• dorianroffehammond

    Firstly, I would argue that Nikola Tesla is a greater scientist than Einstein and contributed more to the modern world than any other person. As such, the desire to rebuild the Wardenclyffe Tower on Long Island is a magnificent tribute to Tesla. If nothing else, the new Tesla tower would constitute a superb museum and learning facility. In addiion, the Tesla Society in Philadelphia has been endeavoring for years to reconstruct the tower for historical purposes. So, Professor Tom Lee: Please stop pronouncing your biased verbiage and recognize that curiosity should never be suppressed and science is not predicated solely upon absolute certainty and NSF government funding. Genuine science has typically always been fueled on individual concern and eager inquisitiveness.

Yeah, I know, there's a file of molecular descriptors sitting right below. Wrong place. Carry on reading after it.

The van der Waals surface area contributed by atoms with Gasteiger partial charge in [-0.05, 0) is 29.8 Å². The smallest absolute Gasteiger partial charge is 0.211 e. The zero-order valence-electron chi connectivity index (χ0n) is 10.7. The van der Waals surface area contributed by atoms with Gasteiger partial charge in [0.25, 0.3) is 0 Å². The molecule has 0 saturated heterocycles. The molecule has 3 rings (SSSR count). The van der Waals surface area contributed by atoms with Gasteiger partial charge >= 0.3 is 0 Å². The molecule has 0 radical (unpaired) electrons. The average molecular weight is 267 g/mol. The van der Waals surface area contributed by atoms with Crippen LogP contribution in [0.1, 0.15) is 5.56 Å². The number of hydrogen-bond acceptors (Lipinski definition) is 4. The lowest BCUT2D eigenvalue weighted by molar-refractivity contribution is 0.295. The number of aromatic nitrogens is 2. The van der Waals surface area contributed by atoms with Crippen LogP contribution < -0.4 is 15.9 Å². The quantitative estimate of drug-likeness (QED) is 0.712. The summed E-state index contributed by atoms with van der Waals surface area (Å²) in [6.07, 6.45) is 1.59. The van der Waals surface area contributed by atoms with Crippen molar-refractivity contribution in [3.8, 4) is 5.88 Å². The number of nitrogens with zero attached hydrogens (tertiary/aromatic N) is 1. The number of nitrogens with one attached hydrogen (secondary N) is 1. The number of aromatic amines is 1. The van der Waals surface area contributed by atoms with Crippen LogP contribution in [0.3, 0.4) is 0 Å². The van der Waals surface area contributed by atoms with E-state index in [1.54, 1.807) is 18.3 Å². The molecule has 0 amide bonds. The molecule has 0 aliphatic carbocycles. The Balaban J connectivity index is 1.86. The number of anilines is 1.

• Yeah I asked the guys in the indiegogo campaign where was the missing link in science that was lost when Nicola Tesla died, as I learned when I visited his former house-museum in Belgrade, Servia. I also told them they needed someone with communication skills if the campaign was ever going to take off. Their reply: We went through all the patents, all the stuff, it's working etc etc etc with a lot of spelling mistakes. Even deflecting the main question that prevents their entire project from working, they still had the nerve to ask me to "volunteer" to do their communication campaign. The worst is that IndieGogo only shows messages your messages if you contribute to campaigns, and other people who alerted about the scam going on had to donate $1 to the campaign to voice their concerns in the campaign public comments section. Apparently they don't weed out scammers at all. And these conmen keep on posting propaganda video clips on the project page, with questionable soundtracks.